Google is reportedly mandating device makers include a ‘Powered by Android’ logo on the start-up screen of devices which support the Google Mobile Services portfolio.
Google Mobile Services is a suite of applications and APIs which enable device makers to integrate a number of key Google properties into devices, including Google Maps, Play Store and YouTube. But support comes with a number of limitations, including guidelines on app placement and setting defaults, and Google Mobile Services comes as a package – discouraging vendors from selecting alternatives for specific apps or services.
So far, the amount of Android branding used by vendors has varied, with some (notably Samsung) rarely referencing the operating system at all. But Google is now set to address this by forcing adoption of the logo at startup (alongside guidelines for its position).
While in some ways the move is small, it is nevertheless significant. For example, it reasserts the prominence of the Android brand on the first screen that users see when turning on a device, and comes as part-and-parcel of offering support for Google’s services – strengthening the position of the platform provider rather than the handset maker.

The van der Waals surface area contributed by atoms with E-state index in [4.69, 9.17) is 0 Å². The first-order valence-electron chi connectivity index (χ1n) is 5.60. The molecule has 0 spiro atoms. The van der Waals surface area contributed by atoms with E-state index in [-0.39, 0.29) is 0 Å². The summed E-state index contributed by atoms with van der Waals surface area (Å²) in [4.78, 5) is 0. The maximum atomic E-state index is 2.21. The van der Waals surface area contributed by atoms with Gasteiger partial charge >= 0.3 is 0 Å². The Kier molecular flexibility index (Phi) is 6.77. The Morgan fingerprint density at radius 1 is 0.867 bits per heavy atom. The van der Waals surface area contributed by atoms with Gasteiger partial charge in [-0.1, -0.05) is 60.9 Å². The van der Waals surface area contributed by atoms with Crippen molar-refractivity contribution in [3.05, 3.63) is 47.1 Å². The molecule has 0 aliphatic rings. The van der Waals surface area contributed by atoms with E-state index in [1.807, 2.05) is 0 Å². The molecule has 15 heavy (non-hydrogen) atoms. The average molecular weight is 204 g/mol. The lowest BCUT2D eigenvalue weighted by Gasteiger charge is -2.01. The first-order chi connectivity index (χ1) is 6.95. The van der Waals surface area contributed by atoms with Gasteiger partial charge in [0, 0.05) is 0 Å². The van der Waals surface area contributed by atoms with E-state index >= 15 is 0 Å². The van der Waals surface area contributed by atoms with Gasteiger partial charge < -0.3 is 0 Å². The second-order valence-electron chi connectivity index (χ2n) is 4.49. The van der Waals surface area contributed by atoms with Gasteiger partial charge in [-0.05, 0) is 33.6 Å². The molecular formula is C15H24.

With vendors already facing challenges with how to differentiate Android devices from rival products, when arguably the most important features are the same, Google’s efforts to boost its own brand may sit uncomfortably with vendors looking to bolster their own identities (brand being a useful differentiator in its own right).
And it also underlines the fact that while vendors are able to generate revenue from hardware, few have succeeded in building a content and services proposition – and it is Google that generates income from the inclusion of its services on devices.
Although vendors can use the open source version of the platform – AOSP – to build devices without support for Google’s services, with recent releases of the Android platform Google has moved more and more capabilities into the Google Mobile Services suite – reinforcing its “all or none” proposition.
The only real alternatives to Google Mobile Services have been developed by companies either with deep pockets – such as Amazon for Kindle Fire and Nokia for its X devices – or regional players, such as Yandex in Russia. A number of Android variants have also been developed for the Chinese market by local online players.
Android devices already featuring the logo apparently include HTC’s One (M8) and Samsung’s Galaxy S5.